From the Chicago Reader (December 8, 1995). — J.R.
I Am Cuba
*** (A must-see)
Directed by Mikhail Kalatozov
Written by Yevgeny Yevtushenko and Enrique Pineda Barnet
With Luz Maria Collazo, Jose Gallardo, Sergio Corrieri, Maria Gonzalez Broche, Raul Garcia, and Jean Bouise.
Undeniably monstrous and breathtakingly beautiful, ridiculous and awe inspiring, I Am Cuba confounds so many usual yardsticks of judgment that any kind of star rating becomes inadequate. A delirious, lyrical, epic piece of communist propaganda from 1964 — at least three years in the making and 141 minutes long–it is simply too campy and too grotesque to qualify as a “masterpiece,” but I’d probably care less about it if it were one. A “must-see” may come closer to the mark, but it certainly isn’t a must-see for everybody. This movie has been rattling around in my head since I first encountered it 16 months ago, yet I can’t say it won’t enrage some people and bore others. Worth seeing? Has redeeming facet? Worthless? It fits all and none of these categories. To put it simply, the world doesn’t make allowances for a freak of this kind.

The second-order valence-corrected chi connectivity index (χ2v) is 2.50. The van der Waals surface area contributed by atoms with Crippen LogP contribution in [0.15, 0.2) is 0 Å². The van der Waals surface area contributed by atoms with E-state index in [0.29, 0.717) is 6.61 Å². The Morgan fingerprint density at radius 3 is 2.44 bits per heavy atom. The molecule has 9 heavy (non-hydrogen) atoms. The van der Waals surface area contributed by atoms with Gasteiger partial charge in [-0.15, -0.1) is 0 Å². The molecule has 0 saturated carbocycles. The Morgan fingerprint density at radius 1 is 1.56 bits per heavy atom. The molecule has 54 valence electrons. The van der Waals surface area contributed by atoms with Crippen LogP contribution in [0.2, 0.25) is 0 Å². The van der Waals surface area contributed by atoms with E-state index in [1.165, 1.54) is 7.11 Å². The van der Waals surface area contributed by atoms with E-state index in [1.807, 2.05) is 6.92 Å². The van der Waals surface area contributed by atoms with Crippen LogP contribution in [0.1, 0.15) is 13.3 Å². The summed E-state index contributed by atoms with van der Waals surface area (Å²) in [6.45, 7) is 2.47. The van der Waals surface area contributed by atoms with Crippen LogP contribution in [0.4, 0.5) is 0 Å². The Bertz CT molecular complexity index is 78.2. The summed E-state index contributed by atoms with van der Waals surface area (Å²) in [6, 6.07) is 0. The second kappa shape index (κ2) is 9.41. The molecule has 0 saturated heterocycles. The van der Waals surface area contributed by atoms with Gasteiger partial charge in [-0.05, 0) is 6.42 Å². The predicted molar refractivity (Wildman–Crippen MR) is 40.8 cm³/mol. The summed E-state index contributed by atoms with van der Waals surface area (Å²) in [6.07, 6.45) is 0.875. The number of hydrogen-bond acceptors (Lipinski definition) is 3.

A Russian-Cuban production, it reportedly was hated in Russia and Cuba alike in the mid-60s, at least among government officials; in Cuba it was commonly known as I Am Not Cuba.… Read more »